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Literacy Expert: Weak Readers Lack Fluency, Not Critical Thinking

Washington

Students who are far from reading on grade level should not be expected to meet the higher expectations of the Common Core State Standards in a year or two, literacy expert David Liben told a group of school leaders here today: "This is a five- or 10-year project."

Liben, who works for Student Achievement Partners, a professional-development group founded by the lead writers of the common core, discussed how to support readers in the new, demanding context of the common standards.

"You should not get down on yourselves, you should not get down on your students," he told the 250 or so principals and other administrators gathered for an all-day PD session.  

He began with a rhetorical question: "What characterizes our weakest readers and what does not? There's a great deal of confusion around that."  

One thing that does not characterize them is an inability to think critically, Liben said. "[Students] manage to think critically about what they want to think critically about," such as music, sports, art, "and they certainly think critically about us," he said, to much agreement from the crowd.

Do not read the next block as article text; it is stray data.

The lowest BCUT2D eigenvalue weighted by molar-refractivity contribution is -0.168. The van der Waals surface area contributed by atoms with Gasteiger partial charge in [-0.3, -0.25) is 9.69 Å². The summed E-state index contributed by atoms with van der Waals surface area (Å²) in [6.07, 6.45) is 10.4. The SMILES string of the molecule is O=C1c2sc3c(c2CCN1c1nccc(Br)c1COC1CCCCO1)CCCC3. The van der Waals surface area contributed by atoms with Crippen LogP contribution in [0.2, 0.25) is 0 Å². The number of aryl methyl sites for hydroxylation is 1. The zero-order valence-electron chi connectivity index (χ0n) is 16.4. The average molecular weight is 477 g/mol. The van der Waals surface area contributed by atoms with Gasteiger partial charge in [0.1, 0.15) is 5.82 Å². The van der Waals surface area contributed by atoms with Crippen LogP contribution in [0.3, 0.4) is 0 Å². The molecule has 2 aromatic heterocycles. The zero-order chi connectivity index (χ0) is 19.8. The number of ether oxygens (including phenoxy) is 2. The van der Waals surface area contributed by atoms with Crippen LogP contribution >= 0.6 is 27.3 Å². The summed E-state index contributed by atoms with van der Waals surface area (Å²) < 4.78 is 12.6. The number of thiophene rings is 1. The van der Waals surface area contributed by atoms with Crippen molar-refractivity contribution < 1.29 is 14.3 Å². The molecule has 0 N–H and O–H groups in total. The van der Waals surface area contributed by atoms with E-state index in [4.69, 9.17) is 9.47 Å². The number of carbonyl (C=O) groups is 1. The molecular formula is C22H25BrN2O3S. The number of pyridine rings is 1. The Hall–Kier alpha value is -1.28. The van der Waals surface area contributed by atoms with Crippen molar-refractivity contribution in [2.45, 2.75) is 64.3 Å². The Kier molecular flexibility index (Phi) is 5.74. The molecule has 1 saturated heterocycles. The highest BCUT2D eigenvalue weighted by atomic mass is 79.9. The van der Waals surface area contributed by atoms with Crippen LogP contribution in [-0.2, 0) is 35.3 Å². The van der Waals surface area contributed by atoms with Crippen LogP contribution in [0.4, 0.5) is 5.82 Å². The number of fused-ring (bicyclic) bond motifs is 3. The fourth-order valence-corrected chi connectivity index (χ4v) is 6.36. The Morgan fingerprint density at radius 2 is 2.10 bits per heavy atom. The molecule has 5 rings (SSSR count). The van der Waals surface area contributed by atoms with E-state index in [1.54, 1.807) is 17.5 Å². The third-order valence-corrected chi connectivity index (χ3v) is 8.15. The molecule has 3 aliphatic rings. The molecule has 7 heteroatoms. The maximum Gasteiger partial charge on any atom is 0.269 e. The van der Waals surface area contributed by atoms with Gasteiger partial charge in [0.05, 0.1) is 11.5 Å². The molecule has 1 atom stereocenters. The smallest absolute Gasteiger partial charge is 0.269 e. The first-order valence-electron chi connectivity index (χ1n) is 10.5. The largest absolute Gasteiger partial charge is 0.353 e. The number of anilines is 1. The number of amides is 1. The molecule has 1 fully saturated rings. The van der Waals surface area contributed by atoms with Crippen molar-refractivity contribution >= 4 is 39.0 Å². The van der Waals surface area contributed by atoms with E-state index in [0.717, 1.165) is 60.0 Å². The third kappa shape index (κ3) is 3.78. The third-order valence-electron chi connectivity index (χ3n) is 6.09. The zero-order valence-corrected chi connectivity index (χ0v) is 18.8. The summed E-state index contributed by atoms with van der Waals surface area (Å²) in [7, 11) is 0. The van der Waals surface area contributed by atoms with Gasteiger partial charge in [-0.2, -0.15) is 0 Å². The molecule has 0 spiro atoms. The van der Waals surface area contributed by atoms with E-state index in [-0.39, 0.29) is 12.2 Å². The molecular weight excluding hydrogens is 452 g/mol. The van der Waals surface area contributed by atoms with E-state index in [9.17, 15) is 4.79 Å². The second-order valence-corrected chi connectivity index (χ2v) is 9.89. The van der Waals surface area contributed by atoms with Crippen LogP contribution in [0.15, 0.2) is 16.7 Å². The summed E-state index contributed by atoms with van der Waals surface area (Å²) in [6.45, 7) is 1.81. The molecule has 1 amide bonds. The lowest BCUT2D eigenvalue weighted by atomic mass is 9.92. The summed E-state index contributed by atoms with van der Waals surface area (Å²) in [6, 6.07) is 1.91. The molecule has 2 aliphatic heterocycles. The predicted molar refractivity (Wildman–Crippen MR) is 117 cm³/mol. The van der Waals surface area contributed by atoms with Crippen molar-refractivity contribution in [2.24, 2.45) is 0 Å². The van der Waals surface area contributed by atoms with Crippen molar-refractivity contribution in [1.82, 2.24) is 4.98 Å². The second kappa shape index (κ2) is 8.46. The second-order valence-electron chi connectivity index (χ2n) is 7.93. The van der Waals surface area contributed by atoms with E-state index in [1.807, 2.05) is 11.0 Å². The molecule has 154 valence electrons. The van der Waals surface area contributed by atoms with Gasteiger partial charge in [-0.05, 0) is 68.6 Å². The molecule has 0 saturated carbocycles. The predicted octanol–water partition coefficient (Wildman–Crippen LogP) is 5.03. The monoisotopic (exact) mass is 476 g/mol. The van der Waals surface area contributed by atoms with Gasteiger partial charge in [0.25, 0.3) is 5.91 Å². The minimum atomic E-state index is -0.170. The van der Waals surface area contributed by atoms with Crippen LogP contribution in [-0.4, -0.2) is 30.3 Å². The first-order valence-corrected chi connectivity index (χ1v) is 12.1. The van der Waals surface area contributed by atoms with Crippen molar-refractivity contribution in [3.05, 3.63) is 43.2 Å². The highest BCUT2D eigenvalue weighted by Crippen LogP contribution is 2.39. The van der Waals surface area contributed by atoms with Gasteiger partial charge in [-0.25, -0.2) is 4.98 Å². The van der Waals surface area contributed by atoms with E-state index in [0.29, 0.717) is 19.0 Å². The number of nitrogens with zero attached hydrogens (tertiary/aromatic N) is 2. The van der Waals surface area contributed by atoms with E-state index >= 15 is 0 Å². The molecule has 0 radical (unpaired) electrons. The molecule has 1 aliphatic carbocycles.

A failure to understand comprehension strategies, such as making predictions and inferences and synthesizing information, isn't what's holding them back either, Liben said, stressing again that they use those skills all the time in their own lives.

Understanding Struggling Readers

What does characterize weak readers? A lack of fluency, insufficient vocabulary, insufficient knowledge, and not seeing complex texts, according to Liben. 

The fluency piece is a big one, he noted. (For a primer on fluency, see "Reading Fluency Viewed as Neglected Skill" from our recent literacy report.) "Fluency does not guarantee comprehension, but a lack of fluency guarantees almost all the time a lack of comprehension, especially with more complex texts," he said. 

It's also "low hanging fruit." Liben recommends having students follow along with their fingers or a pen as the teacher reads aloud, and having students read the same section of text several times, a research-based technique called repeated reading. Teachers should be doing those things in social studies, science, and English to boost fluency, he said. 

Liben also talked about using multiple texts on the same topic for vocabulary instruction (see "Under Common Core, Students Learn Words by Learning About the World" for more on text sets). "In K-2, the simplest way to do this is through read aloud—don't read one book on bats, read several texts on bats," he said. "And make it a required part of 7th grade earth science that you read X amount of books on volcanoes or earthquakes."

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